Therapy is great and all, but it isn’t always realistic for everyone. I am really grateful for having had the time I did in therapy, but eventually it became unaffordable. And as someone who struggles with anxiety, depression, and disordered eating, the idea of no longer having a person to lean on terrified me. The reality is, though, so many just do it. This doesn’t mean it isn’t hard.
So, how do you begin supporting yourself in a way that feels manageable and offers a similar stability to therapy? Well, first, I want to say it isn’t easy, but it isn’t impossible either. To effectively support your mental well-being will take practice, patience, and a lot of trial and error. In fact, as someone who is currently out of therapy, it is still something I am actively working towards and always will be.
Here are some things I have studied within my Psych degree that I incorporate weekly to support my mental health when I do not have access to therapy:
- Prioritize sleep and eat consistently throughout the day. I know this isn’t easy or possible for everyone, but good sleep and regular nutrition can help lower cortisol levels, or stress, which create a good foundation for supporting mental health.
- Do one thing that is kind for yourself a day. Maybe this means making your favorite coffee in the morning, listening to your favorite playlist or audiobook on the way into work, or even just using your favorite smelling lotion.
- Do your best to remain connected with loved ones. Mental illness can feel incredibly lonely and thrives in isolation. Although it can be hard to connect with people you love daily, a simple text or phone call now and then can be a great way to care for yourself and your relationships. It may also be great to schedule a day or two once a month to spend time with friends and loved ones.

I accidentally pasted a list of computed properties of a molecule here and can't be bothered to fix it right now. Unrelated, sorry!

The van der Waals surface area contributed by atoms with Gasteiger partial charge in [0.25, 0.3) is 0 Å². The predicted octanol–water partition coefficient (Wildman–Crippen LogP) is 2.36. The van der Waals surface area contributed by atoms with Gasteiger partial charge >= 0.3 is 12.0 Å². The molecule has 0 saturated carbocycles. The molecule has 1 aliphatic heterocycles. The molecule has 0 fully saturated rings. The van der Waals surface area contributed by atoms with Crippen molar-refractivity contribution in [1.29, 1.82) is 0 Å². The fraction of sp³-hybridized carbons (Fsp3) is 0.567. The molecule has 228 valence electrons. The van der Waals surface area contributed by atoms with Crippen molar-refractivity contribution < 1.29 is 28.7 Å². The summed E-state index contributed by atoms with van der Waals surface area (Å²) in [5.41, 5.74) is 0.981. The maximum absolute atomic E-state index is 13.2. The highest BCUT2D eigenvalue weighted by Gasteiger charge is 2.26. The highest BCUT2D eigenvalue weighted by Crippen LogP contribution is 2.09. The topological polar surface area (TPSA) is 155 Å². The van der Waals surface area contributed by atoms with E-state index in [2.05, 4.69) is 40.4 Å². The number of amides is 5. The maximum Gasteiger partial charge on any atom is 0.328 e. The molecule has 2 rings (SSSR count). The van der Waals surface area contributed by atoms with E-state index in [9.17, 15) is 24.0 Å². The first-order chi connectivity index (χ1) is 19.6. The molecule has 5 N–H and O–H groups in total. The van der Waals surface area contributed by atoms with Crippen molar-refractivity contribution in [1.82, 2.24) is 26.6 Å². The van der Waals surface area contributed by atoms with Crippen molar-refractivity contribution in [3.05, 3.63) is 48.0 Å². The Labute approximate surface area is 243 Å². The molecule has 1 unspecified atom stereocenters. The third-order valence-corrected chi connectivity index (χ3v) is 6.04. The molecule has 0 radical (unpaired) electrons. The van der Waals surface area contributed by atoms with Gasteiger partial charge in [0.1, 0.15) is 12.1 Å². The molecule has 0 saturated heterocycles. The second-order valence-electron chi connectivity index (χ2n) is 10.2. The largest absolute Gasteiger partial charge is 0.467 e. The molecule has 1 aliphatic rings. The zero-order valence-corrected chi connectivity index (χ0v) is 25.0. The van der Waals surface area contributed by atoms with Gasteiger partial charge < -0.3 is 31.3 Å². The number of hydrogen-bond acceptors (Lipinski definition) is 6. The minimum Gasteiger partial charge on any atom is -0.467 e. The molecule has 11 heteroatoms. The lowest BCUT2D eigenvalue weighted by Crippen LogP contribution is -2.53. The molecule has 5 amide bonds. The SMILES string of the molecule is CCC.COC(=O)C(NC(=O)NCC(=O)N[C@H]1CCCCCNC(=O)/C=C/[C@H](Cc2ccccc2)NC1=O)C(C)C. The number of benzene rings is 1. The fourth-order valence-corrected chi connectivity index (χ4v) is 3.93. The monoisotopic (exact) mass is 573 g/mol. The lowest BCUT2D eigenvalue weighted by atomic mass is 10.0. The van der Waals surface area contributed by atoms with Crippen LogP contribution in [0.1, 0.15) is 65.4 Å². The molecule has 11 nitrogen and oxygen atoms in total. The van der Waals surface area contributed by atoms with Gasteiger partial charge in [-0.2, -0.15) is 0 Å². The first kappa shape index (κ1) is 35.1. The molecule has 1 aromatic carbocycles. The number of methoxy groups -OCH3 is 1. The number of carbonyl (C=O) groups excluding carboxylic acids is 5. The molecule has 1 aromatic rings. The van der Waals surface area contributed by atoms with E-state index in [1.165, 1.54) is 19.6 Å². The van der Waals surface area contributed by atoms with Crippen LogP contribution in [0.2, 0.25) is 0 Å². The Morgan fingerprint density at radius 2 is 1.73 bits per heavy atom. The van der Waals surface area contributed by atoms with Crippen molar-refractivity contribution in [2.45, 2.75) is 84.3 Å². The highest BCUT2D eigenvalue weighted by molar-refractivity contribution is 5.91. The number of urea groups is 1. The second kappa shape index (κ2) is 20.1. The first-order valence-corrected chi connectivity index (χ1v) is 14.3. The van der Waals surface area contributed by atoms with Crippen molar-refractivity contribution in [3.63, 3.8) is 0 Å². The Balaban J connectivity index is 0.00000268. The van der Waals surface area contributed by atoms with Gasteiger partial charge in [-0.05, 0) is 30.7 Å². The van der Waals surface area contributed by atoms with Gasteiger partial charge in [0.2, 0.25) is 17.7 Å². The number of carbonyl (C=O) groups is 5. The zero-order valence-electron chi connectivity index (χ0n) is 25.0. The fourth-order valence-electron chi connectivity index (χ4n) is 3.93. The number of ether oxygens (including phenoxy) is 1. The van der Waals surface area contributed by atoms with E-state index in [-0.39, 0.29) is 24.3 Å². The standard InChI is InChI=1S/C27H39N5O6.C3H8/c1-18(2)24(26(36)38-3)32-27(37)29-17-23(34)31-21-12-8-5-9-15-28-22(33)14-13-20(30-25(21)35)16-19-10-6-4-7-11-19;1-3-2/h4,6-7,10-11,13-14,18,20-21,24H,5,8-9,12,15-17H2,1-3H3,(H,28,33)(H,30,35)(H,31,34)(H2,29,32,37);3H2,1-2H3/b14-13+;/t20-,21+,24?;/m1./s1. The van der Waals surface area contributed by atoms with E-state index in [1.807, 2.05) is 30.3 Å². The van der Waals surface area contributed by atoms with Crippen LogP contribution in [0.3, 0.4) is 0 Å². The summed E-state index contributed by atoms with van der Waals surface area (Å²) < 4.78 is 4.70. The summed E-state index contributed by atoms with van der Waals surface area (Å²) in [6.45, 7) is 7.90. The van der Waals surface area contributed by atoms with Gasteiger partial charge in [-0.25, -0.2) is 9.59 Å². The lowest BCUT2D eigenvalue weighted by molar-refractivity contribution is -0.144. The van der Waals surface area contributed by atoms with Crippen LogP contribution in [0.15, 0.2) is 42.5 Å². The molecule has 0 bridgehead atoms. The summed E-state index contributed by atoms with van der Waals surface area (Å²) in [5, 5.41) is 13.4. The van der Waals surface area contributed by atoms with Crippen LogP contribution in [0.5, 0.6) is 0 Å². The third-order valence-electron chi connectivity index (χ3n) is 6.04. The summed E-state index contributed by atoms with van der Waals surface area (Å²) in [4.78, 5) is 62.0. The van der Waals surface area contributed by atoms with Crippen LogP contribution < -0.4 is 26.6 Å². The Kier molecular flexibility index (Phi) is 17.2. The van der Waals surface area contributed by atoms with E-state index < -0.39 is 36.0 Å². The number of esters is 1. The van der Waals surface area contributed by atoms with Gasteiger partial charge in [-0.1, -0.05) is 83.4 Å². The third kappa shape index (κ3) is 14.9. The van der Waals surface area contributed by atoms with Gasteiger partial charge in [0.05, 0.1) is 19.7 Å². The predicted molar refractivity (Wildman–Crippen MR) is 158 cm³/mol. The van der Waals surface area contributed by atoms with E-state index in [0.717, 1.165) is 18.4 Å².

- Spend some time outside. Nature has been known to boost endorphins and improve one’s mood. It can also be great to switch up your environment if possible.
- Allow yourself to feel it. Well distractions can be great, there will also be days where sometimes sitting through it and crying may be necessary to move forward. That’s okay.
- Create expectations that are challenging, yet reasonable. Attempting to submit three projects, eat nutrient dense food, wake up by 4 a.m., and workout is probably not realistic. Instead, spend an hour on that project, prioritize rest, go for a light walk if there’s time, and aim to eat something green with one or two meals. Compromise where you can.
- Limit your time on social media. While you can create a social media space that is supportive, it can also make it easier to avoid real life, lose out on sleep, or compare yourself to others.
I hope you have the opportunity to try one of these this week! Personally, I am going to limit my time on social media and try to reconnect with loved ones (prioritizing safety of course).